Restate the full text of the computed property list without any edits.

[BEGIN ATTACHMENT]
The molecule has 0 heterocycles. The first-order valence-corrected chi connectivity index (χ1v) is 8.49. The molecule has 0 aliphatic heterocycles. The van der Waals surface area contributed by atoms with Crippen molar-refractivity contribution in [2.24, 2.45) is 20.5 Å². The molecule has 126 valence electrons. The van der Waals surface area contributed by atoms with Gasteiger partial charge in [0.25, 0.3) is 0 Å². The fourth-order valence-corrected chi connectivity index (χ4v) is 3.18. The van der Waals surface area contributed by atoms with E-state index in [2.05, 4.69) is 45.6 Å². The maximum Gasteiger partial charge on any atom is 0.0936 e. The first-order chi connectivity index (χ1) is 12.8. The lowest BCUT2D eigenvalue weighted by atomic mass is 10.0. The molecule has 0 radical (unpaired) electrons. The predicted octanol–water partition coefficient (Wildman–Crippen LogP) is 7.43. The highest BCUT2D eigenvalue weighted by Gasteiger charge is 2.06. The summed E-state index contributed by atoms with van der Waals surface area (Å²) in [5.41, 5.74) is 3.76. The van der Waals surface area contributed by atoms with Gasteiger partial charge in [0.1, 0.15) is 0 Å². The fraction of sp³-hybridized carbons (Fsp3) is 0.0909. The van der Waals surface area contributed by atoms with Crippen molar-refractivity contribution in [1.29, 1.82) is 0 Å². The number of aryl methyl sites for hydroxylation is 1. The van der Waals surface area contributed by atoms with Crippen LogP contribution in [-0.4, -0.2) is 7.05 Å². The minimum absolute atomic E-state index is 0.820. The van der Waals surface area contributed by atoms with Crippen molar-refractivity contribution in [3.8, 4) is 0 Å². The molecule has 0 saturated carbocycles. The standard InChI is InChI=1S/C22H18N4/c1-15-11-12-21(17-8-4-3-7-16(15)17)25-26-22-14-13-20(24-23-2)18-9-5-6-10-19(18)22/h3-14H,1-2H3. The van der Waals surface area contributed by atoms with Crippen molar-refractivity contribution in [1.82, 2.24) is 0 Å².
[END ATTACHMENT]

The molecule has 0 heterocycles. The first-order valence-corrected chi connectivity index (χ1v) is 8.49. The molecule has 0 aliphatic heterocycles. The van der Waals surface area contributed by atoms with Crippen molar-refractivity contribution in [2.24, 2.45) is 20.5 Å². The molecule has 126 valence electrons. The van der Waals surface area contributed by atoms with Gasteiger partial charge in [0.25, 0.3) is 0 Å². The fourth-order valence-corrected chi connectivity index (χ4v) is 3.18. The van der Waals surface area contributed by atoms with E-state index in [2.05, 4.69) is 45.6 Å². The maximum Gasteiger partial charge on any atom is 0.0936 e. The first-order chi connectivity index (χ1) is 12.8. The lowest BCUT2D eigenvalue weighted by atomic mass is 10.0. The molecule has 0 radical (unpaired) electrons. The predicted octanol–water partition coefficient (Wildman–Crippen LogP) is 7.43. The highest BCUT2D eigenvalue weighted by Gasteiger charge is 2.06. The summed E-state index contributed by atoms with van der Waals surface area (Å²) in [5.41, 5.74) is 3.76. The van der Waals surface area contributed by atoms with Gasteiger partial charge in [0.1, 0.15) is 0 Å². The fraction of sp³-hybridized carbons (Fsp3) is 0.0909. The van der Waals surface area contributed by atoms with Crippen molar-refractivity contribution in [1.29, 1.82) is 0 Å². The number of aryl methyl sites for hydroxylation is 1. The van der Waals surface area contributed by atoms with Crippen LogP contribution in [-0.4, -0.2) is 7.05 Å². The minimum absolute atomic E-state index is 0.820. The van der Waals surface area contributed by atoms with Crippen molar-refractivity contribution in [3.8, 4) is 0 Å². The molecule has 0 saturated carbocycles. The standard InChI is InChI=1S/C22H18N4/c1-15-11-12-21(17-8-4-3-7-16(15)17)25-26-22-14-13-20(24-23-2)18-9-5-6-10-19(18)22/h3-14H,1-2H3. The van der Waals surface area contributed by atoms with Crippen molar-refractivity contribution in [1.82, 2.24) is 0 Å².